Taking time to appreciate the wonders of life, including siblings
I happened to see it, too, and pointed it out to the workmen on the never-ending construction job next door so they could enjoy it as well. I felt the same way this evening, admiring the sliver of a moon. It is well worth taking the time to appreciate these gifts. After all, life is short.
On Sunday, my siblings and father and I met in Queens for the unveiling of my uncle's tombstone, a Jewish tradition that comes a year or so after the deceased is laid to rest. After some prayers and words of remembrance, as we headed back to our cars, my father and his sister had just enough time to start a little squabble among themselves. Really? At 80 and 81 (they're only 13 months apart)?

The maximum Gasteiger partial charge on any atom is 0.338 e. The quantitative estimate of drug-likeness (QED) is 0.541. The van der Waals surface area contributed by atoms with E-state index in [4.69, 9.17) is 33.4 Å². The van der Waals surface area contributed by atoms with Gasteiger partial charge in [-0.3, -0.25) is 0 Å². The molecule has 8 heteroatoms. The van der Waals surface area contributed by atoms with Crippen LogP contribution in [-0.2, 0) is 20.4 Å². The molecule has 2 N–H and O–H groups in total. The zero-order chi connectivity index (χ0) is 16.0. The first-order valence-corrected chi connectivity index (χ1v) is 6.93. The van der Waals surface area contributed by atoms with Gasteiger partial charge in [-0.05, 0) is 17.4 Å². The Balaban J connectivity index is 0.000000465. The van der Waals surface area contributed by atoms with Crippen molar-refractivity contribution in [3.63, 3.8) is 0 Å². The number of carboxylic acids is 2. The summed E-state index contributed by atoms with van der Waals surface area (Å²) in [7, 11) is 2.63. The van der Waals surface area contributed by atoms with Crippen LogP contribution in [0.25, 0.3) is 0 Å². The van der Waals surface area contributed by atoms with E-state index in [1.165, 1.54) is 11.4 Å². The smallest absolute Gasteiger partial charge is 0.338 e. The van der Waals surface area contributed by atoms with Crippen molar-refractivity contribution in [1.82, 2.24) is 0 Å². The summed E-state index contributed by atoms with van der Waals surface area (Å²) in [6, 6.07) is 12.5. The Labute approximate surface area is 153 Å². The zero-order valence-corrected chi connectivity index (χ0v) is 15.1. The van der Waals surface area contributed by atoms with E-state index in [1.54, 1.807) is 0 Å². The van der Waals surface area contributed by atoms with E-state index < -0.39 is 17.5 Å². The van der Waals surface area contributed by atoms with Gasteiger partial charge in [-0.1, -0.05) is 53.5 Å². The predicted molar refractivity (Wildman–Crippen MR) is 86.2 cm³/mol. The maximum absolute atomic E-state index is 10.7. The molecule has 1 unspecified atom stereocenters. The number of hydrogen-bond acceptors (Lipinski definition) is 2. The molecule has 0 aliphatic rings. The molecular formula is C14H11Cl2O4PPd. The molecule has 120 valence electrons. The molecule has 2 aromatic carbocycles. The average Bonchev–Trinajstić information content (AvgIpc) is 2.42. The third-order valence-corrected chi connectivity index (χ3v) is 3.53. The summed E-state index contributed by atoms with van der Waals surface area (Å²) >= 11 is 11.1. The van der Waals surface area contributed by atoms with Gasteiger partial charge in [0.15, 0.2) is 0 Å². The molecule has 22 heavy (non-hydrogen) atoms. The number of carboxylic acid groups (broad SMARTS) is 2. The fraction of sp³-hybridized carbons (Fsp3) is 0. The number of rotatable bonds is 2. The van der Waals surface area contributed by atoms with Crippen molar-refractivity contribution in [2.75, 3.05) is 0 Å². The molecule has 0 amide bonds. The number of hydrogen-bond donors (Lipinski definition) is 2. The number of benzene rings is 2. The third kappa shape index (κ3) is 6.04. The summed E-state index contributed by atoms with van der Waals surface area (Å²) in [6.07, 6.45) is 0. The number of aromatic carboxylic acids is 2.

Our next stop was down the road, to their mother -- my grandmother's -- grave. My father and aunt were very close to their mother for all of her 88 years, and though she's been gone for 30 years now, I know Dad talks to her frequently. "So," I asked him as we left the cemetery and headed toward my aunt's house. "Did your mother have anything to say to you today?"
"Yes," Dad replied without missing a beat. "She told me not to fight with my sister."
The rest of the visit was as beautiful as a rainbow.